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Bible Commentaries
Revelation 20

Preacher's Complete Homiletical CommentaryPreacher's Homiletical

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Verses 1-15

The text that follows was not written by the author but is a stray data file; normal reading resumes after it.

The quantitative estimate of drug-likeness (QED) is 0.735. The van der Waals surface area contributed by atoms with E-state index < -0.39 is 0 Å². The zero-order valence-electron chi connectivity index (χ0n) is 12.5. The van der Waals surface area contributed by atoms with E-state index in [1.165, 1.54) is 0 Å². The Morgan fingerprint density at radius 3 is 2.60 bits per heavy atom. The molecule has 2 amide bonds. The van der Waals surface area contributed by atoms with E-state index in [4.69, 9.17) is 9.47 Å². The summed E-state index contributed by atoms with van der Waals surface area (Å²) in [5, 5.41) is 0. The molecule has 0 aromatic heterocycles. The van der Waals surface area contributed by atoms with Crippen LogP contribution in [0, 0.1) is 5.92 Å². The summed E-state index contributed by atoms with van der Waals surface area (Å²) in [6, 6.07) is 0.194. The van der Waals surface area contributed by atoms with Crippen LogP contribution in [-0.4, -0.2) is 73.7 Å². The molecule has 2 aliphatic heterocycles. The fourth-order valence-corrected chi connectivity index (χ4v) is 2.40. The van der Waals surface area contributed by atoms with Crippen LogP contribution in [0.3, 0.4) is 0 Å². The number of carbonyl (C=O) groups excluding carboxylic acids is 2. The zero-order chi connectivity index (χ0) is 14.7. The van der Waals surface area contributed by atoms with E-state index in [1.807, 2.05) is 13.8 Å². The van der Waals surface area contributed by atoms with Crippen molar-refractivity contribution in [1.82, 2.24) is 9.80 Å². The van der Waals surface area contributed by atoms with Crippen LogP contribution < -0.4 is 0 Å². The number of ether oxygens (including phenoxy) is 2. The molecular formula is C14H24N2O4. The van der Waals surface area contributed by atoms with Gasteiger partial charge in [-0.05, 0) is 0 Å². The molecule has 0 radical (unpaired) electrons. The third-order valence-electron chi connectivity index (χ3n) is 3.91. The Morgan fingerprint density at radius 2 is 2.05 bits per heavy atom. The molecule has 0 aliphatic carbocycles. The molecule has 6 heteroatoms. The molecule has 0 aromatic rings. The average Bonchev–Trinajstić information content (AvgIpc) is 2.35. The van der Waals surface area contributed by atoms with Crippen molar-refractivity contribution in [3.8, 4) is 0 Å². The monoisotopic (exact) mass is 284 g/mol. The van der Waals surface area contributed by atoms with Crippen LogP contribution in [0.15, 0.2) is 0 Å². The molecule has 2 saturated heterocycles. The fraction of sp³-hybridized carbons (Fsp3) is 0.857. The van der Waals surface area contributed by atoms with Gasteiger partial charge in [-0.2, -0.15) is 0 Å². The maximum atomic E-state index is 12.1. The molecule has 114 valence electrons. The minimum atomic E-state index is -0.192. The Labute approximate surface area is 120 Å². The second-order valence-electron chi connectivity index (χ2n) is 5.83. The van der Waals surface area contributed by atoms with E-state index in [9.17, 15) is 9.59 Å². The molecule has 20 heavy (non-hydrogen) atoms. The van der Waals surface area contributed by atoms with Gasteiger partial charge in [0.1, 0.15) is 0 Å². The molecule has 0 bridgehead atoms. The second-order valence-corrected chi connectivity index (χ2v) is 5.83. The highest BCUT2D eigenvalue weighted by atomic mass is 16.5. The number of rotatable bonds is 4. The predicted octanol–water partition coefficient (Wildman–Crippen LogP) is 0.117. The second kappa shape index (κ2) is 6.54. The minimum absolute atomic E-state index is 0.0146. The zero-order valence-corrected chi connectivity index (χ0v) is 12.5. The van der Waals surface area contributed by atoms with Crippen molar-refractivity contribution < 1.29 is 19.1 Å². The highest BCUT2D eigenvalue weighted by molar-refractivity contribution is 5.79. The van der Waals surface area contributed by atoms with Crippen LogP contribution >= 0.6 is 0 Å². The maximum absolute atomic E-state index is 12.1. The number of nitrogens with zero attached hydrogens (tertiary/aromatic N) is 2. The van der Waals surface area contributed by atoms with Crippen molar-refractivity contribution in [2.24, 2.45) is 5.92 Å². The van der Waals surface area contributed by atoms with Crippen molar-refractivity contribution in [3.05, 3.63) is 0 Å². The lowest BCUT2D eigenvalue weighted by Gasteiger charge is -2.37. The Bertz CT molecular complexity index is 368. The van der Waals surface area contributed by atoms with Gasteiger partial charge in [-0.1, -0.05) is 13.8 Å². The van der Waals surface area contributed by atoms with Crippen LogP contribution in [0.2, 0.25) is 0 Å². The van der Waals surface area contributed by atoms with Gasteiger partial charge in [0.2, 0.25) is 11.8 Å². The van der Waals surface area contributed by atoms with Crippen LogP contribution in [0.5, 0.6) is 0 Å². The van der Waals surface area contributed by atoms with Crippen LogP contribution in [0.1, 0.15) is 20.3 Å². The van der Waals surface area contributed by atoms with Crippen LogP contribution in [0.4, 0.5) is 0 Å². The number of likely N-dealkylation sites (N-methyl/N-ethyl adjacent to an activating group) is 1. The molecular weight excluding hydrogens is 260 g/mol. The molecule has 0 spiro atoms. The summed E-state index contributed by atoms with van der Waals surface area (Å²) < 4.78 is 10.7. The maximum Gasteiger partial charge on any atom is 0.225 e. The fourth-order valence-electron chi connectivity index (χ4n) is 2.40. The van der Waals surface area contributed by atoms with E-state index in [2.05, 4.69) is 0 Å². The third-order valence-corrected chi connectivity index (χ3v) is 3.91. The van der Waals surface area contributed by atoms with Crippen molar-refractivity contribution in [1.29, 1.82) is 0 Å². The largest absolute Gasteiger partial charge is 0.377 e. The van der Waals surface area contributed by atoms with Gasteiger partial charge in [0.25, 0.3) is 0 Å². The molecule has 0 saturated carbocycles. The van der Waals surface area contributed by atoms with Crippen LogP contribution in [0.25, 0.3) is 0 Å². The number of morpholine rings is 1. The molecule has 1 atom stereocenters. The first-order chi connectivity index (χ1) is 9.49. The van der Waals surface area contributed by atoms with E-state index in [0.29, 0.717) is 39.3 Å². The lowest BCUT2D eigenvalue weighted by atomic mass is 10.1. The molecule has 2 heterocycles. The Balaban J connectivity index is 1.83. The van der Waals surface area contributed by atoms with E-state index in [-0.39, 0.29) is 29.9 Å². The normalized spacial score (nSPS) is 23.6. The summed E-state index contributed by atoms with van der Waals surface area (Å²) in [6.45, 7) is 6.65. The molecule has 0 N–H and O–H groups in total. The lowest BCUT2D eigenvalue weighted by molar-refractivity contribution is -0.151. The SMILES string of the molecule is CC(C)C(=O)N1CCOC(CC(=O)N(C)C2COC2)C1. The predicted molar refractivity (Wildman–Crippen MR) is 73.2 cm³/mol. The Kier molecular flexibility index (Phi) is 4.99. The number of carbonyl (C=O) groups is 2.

EMINENT expositors, ancient and modern, regard the opening of this chapter as referring to an early period in the history of the Church, but there are many writers who consider the events as occurring in immediate succession to those foreshown in the end of chap. 19. Stuart points out the intentional brevity with which this portion of the prophecy is treated. “The events of a thousand years; the invasion of Gog and Magog, with their defeat; the ultimate confinement and punishment of Satan; and, lastly, the general judgment;—are all crowded into the space of twelve verses. This shows that the very distant future is designed to be merely glanced at by the writer. So it is with the Hebrew prophets. But here there is a special reason for brevity. The main object of the book is already accomplished. Christians have been consoled by assurances that all the enemies with whom the Church was then conflicting, would surely be overthrown. To complete an epic plan which involves a climactic progression of events, and to gratify the taste and feelings, the last part of the book is added. It seems to be added mainly for this purpose. Mere touches and glances are all which it exhibits, or which were intended to be exhibited. The eye of hope is directed forward, and sees the thousand years of uninterrupted prosperity; then the sudden destruction of a new and final enemy, and all the rest is left to joyful anticipation.